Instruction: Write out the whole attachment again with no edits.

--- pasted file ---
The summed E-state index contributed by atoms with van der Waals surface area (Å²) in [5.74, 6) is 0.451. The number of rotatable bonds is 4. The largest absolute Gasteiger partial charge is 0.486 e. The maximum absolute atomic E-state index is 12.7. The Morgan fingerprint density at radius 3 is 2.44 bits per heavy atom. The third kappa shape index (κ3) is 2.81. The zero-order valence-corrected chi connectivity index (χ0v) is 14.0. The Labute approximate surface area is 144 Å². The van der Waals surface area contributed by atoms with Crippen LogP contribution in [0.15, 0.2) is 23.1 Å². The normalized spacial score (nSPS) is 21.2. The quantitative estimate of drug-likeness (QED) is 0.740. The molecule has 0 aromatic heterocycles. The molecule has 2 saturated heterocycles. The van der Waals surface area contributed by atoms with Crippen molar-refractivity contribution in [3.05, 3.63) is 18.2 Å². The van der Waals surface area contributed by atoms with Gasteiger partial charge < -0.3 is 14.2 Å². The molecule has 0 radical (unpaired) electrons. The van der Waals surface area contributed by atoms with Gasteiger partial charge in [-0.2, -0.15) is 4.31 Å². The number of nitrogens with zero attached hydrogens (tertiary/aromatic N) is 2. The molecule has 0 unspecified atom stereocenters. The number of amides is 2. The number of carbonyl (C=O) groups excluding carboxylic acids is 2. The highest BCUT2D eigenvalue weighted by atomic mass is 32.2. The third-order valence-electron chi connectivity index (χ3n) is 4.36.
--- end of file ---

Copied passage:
The summed E-state index contributed by atoms with van der Waals surface area (Å²) in [5.74, 6) is 0.451. The number of rotatable bonds is 4. The largest absolute Gasteiger partial charge is 0.486 e. The maximum absolute atomic E-state index is 12.7. The Morgan fingerprint density at radius 3 is 2.44 bits per heavy atom. The third kappa shape index (κ3) is 2.81. The zero-order valence-corrected chi connectivity index (χ0v) is 14.0. The Labute approximate surface area is 144 Å². The van der Waals surface area contributed by atoms with Crippen LogP contribution in [0.15, 0.2) is 23.1 Å². The normalized spacial score (nSPS) is 21.2. The quantitative estimate of drug-likeness (QED) is 0.740. The molecule has 0 aromatic heterocycles. The molecule has 2 saturated heterocycles. The van der Waals surface area contributed by atoms with Crippen molar-refractivity contribution in [3.05, 3.63) is 18.2 Å². The van der Waals surface area contributed by atoms with Gasteiger partial charge < -0.3 is 14.2 Å². The molecule has 0 radical (unpaired) electrons. The van der Waals surface area contributed by atoms with Gasteiger partial charge in [-0.2, -0.15) is 4.31 Å². The number of nitrogens with zero attached hydrogens (tertiary/aromatic N) is 2. The molecule has 0 unspecified atom stereocenters. The number of amides is 2. The number of carbonyl (C=O) groups excluding carboxylic acids is 2. The highest BCUT2D eigenvalue weighted by atomic mass is 32.2. The third-order valence-electron chi connectivity index (χ3n) is 4.36.